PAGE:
Press, Politics and the Public Sphere in Europe and North America, 1760-1820

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Overview

This collection of essays covers a particularly turbulent and important period in European and American history. As a vital component of print and political culture, newspapers feature prominently in many accounts of social and political change between 1750 and 1850. Yet despite the influence attributed to the newspaper press (by historians and contemporaries), not enough is known about the press itself, particularly in terms of national comparison. This collection aims to fill this gap in our knowledge by examining the press of several European countries and of North America.
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Editorial Reviews

From the Publisher
"A crucial reference within an underdeveloped field." Studies in English Literature

"These ten essays provide a fascinating and detailed look at the role of the press in developing the public sphere in Revolutionary Europe and America." H-Net Reviews

"Ockerse's insight about the growing demand for news among ever-broader sectors of society and the concomitant growth of the periodical press during the 1760-1820 period is the theme of the highly useful essays.... Recommended." Choice

Booknews
Historians from the US, Europe, and New Zealand offer 10 mostly nationally based case studies assessing the common features and divergences of newspapers, and exploring their role in political and social change. The concept and borders of nations were still in their forms during the period, so some studies look at communities lacking statehood, such as Ireland and pre-revolutionary America; at geographic units incorporating many states, such as Germany and Italy; and at the cosmopolitan press. Annotation c. Book News, Inc., Portland, OR (booknews.com)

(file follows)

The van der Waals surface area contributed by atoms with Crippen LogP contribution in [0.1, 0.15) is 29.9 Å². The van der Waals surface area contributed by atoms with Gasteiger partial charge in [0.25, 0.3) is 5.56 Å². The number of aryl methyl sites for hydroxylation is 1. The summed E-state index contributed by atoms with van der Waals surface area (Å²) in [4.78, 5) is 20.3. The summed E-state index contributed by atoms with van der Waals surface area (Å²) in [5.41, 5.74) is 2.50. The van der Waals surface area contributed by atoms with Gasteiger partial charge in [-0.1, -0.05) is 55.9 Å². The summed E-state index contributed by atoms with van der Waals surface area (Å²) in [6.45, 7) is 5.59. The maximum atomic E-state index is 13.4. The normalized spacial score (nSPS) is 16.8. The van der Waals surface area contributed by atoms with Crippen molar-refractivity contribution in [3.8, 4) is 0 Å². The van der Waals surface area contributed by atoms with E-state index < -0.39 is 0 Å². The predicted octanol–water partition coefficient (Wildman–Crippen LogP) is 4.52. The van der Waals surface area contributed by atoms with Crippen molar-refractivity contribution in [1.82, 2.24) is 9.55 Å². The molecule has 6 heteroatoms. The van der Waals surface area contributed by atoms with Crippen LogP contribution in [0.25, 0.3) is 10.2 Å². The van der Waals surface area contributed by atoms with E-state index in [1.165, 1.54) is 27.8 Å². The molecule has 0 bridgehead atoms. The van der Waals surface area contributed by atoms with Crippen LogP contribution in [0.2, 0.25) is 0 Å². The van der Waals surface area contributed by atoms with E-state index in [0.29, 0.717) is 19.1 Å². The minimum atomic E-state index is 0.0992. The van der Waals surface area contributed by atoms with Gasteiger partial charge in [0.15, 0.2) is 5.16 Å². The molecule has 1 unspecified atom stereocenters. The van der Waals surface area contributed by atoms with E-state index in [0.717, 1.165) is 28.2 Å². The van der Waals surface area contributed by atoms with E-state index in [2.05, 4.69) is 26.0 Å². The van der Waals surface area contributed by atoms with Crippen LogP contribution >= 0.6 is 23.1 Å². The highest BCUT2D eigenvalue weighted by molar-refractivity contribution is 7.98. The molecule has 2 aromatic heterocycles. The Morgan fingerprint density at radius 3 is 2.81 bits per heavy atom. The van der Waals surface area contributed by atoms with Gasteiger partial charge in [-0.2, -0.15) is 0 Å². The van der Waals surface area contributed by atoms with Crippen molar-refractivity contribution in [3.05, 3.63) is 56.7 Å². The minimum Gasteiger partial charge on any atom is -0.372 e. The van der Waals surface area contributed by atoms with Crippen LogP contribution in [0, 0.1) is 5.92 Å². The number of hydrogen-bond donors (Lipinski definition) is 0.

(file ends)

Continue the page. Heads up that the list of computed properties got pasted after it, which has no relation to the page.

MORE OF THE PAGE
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Product Details

  • ISBN-13: 9780521662079
  • Publisher: Cambridge University Press
  • Publication date: 9/1/2002
  • Pages: 274
  • Lexile: 1670L (what's this?)
  • Product dimensions: 6.10 (w) x 9.20 (h) x 0.90 (d)

Meet the Author

HANNAH BARKER is Senior Lecturer in history at the University of Manchester.

SIMON BURROWS is Lecturer in modern history at the University of Leeds.

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Table of Contents

Notes on contributors; Acknowledgements; Introduction Hannah Barker and Simon Burrows; 1. The cosmopolitan press, 1760–1815 Simon Burrows; 2. The Netherlands, 1750–1813 Nicolaas van Sas; 3. Germany, 1760–1815 Eckhart Hellmuth and Wolfgang Piereth; 4. England, 1760–1815 Hannah Barker; 5. Ireland, 1760–1820 Douglas Simes; 6. America, 1750–1820 David Copeland; 7. France, 1750–89 Jack Censer; 8. The French revolutionary press Hugh Gough; 9. Italy, 1760–1815 Maurizio Isabella; 10. Russia, 1790–1830 Miranda Beaven Remnek; Index.
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